Two things I was looking forward to when Papa and I were heading to Europe was eating their food and drinking their wine. We certainly succeeded at doing both.
In Paris I learnt that a double coffee with crème is not a double shot of coffee but two coffees served out of a soup bowl.
I also learnt that a grilled cheese sandwich for breakfast will come with a fried egg, salad and french fries. Deep fried chips first thing was a little too much to stomach.
One thing the French is definitely good at is making pastries and cakes. They have a love of chocolate and are masters of the patisserie. The pie I attempted below in my Thermomix is a famous dish among the French. It has a hazelnut pastry covered with rich chocolate that melts in your mouth.
Ladies and Gentlemen, may I present:
Tarte au Chocolat (chocolate pie).
You will need:
For the dough.
80g butter cut into pieces
For the topping.
200g dark chocolate (50% cocoa) cut into pieces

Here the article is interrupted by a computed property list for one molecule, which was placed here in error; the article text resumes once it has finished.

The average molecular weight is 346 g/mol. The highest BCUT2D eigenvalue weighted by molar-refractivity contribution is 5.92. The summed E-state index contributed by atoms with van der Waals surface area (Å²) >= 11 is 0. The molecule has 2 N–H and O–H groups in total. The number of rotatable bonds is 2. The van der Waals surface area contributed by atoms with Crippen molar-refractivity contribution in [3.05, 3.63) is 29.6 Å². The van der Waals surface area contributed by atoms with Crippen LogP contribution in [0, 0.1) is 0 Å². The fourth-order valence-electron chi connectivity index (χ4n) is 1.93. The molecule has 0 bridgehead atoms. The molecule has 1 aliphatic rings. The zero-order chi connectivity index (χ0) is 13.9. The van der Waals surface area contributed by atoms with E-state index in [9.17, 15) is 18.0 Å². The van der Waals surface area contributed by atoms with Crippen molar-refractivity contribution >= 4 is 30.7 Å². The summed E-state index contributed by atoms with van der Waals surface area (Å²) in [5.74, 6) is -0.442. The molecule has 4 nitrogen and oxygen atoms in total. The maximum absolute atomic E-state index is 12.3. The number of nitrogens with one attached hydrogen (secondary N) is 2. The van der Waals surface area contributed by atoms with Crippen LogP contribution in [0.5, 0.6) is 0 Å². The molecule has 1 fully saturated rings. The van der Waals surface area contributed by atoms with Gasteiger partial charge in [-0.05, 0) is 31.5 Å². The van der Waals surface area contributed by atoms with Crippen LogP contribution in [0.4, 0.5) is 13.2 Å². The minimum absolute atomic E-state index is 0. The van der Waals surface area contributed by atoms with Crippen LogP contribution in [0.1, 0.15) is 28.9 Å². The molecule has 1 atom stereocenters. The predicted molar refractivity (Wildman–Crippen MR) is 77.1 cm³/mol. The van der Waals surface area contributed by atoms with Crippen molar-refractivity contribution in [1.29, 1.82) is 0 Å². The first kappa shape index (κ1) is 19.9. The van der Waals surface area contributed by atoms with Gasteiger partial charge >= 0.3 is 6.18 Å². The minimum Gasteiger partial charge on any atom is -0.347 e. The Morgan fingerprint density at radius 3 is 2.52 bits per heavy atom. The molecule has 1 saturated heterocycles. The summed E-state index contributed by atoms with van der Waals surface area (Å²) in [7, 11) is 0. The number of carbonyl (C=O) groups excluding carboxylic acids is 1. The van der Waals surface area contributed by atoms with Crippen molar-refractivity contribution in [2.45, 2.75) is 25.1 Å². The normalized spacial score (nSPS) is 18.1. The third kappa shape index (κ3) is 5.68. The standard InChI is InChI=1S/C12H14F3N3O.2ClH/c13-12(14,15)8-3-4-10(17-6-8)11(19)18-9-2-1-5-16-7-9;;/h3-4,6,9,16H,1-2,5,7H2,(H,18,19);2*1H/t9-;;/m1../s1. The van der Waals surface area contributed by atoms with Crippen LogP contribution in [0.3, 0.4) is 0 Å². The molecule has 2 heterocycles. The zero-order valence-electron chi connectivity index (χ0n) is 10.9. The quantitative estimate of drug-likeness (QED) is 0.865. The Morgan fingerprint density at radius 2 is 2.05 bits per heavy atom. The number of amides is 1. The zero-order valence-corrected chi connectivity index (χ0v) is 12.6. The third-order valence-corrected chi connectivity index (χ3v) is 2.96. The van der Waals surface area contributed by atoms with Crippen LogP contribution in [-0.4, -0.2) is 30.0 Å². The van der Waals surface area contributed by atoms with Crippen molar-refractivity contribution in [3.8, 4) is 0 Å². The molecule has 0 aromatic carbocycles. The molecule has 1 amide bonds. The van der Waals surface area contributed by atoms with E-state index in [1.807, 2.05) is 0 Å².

2 egg yolks
Now what you do is:
- Place hazelnuts into mixing bowl & pulverise 10 sec/speed 9
- Add butter, sugar, egg and flour, knead 30 sec/speed 5. Form dough into a ball, place into a bowl, cover and allow dough to rest in the fridge for 30 mins. Preheat oven to 180 degrees Celsius.
- Roll out dough into a circle approx 26 cm round, place into buttered, floured tartlet form dish. Prick dough with a fork, cover with baking paper, scatter dried chick peas (or similar) over baking paper and bake in preheated oven for 15 minutes.
- Remove baking paper and dried chick peas from the pre-baked pastry turn oven temp down to 120 degrees Celsius.
For the topping:
- Place chocolate into mixing bowl, grate 6 sec/speed 8.
- Add cream, melt 6 min/90 degrees/speed 2.
- Add egg yolks and sugar, mix 1 min/speed 3. Pour filling over pre-baked pastry. Bake at 120 degrees Celsius for 30-35 minutes.
- Allow to cool before serving.
According to the book I knicked the recipe from, the pie tastes even better one day later. I can tell you that it also tastes mighty good the day it’s made.
What I learnt… The pastry could of been cooked just a tad longer to firm it up a little bit more on the base.
I was also curious as to why I had to cover the pastry with the baking paper and dried chick peas, so I asked my good friend at Sugar Snout what it was all about. What I was told is that it is a process called blind baking. To prevent the pastry becoming soggy, it needs to be partially cooked before adding moist fillings. The dried chick peas stops the pastry from rising during cooking. So there you go.
Until next time…